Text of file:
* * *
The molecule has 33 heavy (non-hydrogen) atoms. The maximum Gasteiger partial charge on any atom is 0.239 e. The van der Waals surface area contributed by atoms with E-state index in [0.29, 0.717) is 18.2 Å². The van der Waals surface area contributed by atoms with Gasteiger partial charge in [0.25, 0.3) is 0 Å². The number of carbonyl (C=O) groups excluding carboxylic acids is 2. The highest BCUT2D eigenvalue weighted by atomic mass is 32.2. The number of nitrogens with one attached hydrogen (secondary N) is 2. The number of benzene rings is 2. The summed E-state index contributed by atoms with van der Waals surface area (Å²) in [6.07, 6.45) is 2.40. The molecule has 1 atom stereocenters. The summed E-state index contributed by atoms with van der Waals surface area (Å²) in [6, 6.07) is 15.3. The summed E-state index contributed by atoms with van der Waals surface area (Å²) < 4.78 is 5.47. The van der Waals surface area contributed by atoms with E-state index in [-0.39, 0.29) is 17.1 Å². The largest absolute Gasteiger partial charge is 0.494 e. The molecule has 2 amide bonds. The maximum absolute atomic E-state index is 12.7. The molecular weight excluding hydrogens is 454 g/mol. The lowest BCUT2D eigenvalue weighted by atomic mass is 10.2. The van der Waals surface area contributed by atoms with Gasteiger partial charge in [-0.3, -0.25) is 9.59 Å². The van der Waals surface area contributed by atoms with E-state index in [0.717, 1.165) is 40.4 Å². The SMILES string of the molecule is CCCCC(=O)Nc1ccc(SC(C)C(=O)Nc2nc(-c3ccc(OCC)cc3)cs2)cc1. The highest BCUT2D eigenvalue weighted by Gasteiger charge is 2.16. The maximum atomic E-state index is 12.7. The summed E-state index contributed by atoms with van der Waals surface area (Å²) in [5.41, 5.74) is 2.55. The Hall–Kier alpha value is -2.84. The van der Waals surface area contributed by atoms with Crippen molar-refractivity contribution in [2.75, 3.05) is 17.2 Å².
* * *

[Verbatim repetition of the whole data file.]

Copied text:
The molecule has 33 heavy (non-hydrogen) atoms. The maximum Gasteiger partial charge on any atom is 0.239 e. The van der Waals surface area contributed by atoms with E-state index in [0.29, 0.717) is 18.2 Å². The van der Waals surface area contributed by atoms with Gasteiger partial charge in [0.25, 0.3) is 0 Å². The number of carbonyl (C=O) groups excluding carboxylic acids is 2. The highest BCUT2D eigenvalue weighted by atomic mass is 32.2. The number of nitrogens with one attached hydrogen (secondary N) is 2. The number of benzene rings is 2. The summed E-state index contributed by atoms with van der Waals surface area (Å²) in [6.07, 6.45) is 2.40. The molecule has 1 atom stereocenters. The summed E-state index contributed by atoms with van der Waals surface area (Å²) in [6, 6.07) is 15.3. The summed E-state index contributed by atoms with van der Waals surface area (Å²) < 4.78 is 5.47. The van der Waals surface area contributed by atoms with E-state index in [-0.39, 0.29) is 17.1 Å². The largest absolute Gasteiger partial charge is 0.494 e. The molecule has 2 amide bonds. The maximum absolute atomic E-state index is 12.7. The molecular weight excluding hydrogens is 454 g/mol. The lowest BCUT2D eigenvalue weighted by atomic mass is 10.2. The van der Waals surface area contributed by atoms with Gasteiger partial charge in [-0.3, -0.25) is 9.59 Å². The van der Waals surface area contributed by atoms with E-state index in [0.717, 1.165) is 40.4 Å². The SMILES string of the molecule is CCCCC(=O)Nc1ccc(SC(C)C(=O)Nc2nc(-c3ccc(OCC)cc3)cs2)cc1. The highest BCUT2D eigenvalue weighted by Gasteiger charge is 2.16. The maximum atomic E-state index is 12.7. The summed E-state index contributed by atoms with van der Waals surface area (Å²) in [5.41, 5.74) is 2.55. The Hall–Kier alpha value is -2.84. The van der Waals surface area contributed by atoms with Crippen molar-refractivity contribution in [2.75, 3.05) is 17.2 Å².